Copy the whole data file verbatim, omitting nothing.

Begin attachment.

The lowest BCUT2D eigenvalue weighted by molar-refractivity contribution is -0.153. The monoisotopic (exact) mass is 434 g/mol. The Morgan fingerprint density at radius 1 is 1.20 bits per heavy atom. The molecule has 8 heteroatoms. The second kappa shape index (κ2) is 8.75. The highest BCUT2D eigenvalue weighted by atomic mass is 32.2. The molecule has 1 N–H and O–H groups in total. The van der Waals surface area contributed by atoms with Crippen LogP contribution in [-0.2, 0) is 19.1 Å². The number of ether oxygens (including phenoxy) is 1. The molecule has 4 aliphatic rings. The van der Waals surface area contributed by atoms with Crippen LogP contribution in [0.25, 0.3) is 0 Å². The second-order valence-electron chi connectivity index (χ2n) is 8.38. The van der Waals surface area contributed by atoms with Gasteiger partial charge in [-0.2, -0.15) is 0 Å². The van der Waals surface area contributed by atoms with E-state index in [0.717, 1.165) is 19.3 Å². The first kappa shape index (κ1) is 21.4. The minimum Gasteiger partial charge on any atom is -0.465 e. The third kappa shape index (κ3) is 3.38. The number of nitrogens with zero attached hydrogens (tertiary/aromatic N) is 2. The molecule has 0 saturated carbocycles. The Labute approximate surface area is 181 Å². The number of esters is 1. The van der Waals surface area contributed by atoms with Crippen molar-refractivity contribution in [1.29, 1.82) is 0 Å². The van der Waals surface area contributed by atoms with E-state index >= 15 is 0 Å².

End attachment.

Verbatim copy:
The lowest BCUT2D eigenvalue weighted by molar-refractivity contribution is -0.153. The monoisotopic (exact) mass is 434 g/mol. The Morgan fingerprint density at radius 1 is 1.20 bits per heavy atom. The molecule has 8 heteroatoms. The second kappa shape index (κ2) is 8.75. The highest BCUT2D eigenvalue weighted by atomic mass is 32.2. The molecule has 1 N–H and O–H groups in total. The van der Waals surface area contributed by atoms with Crippen LogP contribution in [-0.2, 0) is 19.1 Å². The number of ether oxygens (including phenoxy) is 1. The molecule has 4 aliphatic rings. The van der Waals surface area contributed by atoms with Crippen LogP contribution in [0.25, 0.3) is 0 Å². The second-order valence-electron chi connectivity index (χ2n) is 8.38. The van der Waals surface area contributed by atoms with Gasteiger partial charge in [-0.2, -0.15) is 0 Å². The van der Waals surface area contributed by atoms with E-state index in [0.717, 1.165) is 19.3 Å². The first kappa shape index (κ1) is 21.4. The minimum Gasteiger partial charge on any atom is -0.465 e. The third kappa shape index (κ3) is 3.38. The number of nitrogens with zero attached hydrogens (tertiary/aromatic N) is 2. The molecule has 0 saturated carbocycles. The Labute approximate surface area is 181 Å². The number of esters is 1. The van der Waals surface area contributed by atoms with Crippen molar-refractivity contribution in [1.29, 1.82) is 0 Å². The van der Waals surface area contributed by atoms with E-state index >= 15 is 0 Å².